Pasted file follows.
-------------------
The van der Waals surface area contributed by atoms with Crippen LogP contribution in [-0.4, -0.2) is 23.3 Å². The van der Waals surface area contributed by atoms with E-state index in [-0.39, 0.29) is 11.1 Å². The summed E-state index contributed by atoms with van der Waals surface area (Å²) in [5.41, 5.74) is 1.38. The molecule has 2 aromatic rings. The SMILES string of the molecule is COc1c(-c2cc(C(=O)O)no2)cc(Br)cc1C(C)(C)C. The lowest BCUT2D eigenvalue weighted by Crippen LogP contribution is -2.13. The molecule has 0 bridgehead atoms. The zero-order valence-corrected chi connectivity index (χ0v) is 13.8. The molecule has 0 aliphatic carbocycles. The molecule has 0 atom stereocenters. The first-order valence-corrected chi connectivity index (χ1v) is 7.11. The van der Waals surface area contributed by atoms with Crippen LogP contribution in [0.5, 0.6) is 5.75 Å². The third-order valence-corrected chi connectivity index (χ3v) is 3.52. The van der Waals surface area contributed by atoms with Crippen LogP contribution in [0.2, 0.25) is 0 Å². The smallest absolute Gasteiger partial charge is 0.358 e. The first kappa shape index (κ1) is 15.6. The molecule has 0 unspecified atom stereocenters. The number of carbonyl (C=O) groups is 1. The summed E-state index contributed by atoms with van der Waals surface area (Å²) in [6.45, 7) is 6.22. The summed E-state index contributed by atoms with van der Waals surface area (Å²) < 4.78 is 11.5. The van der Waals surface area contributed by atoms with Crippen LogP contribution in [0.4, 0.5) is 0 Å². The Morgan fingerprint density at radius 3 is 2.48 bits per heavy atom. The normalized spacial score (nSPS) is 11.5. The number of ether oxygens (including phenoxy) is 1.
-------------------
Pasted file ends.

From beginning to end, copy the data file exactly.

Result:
The van der Waals surface area contributed by atoms with Crippen LogP contribution in [-0.4, -0.2) is 23.3 Å². The van der Waals surface area contributed by atoms with E-state index in [-0.39, 0.29) is 11.1 Å². The summed E-state index contributed by atoms with van der Waals surface area (Å²) in [5.41, 5.74) is 1.38. The molecule has 2 aromatic rings. The SMILES string of the molecule is COc1c(-c2cc(C(=O)O)no2)cc(Br)cc1C(C)(C)C. The lowest BCUT2D eigenvalue weighted by Crippen LogP contribution is -2.13. The molecule has 0 bridgehead atoms. The zero-order valence-corrected chi connectivity index (χ0v) is 13.8. The molecule has 0 aliphatic carbocycles. The molecule has 0 atom stereocenters. The first-order valence-corrected chi connectivity index (χ1v) is 7.11. The van der Waals surface area contributed by atoms with Crippen LogP contribution in [0.5, 0.6) is 5.75 Å². The third-order valence-corrected chi connectivity index (χ3v) is 3.52. The van der Waals surface area contributed by atoms with Crippen LogP contribution in [0.2, 0.25) is 0 Å². The smallest absolute Gasteiger partial charge is 0.358 e. The first kappa shape index (κ1) is 15.6. The molecule has 0 unspecified atom stereocenters. The number of carbonyl (C=O) groups is 1. The summed E-state index contributed by atoms with van der Waals surface area (Å²) in [6.45, 7) is 6.22. The summed E-state index contributed by atoms with van der Waals surface area (Å²) < 4.78 is 11.5. The van der Waals surface area contributed by atoms with Crippen LogP contribution in [0.4, 0.5) is 0 Å². The Morgan fingerprint density at radius 3 is 2.48 bits per heavy atom. The normalized spacial score (nSPS) is 11.5. The number of ether oxygens (including phenoxy) is 1.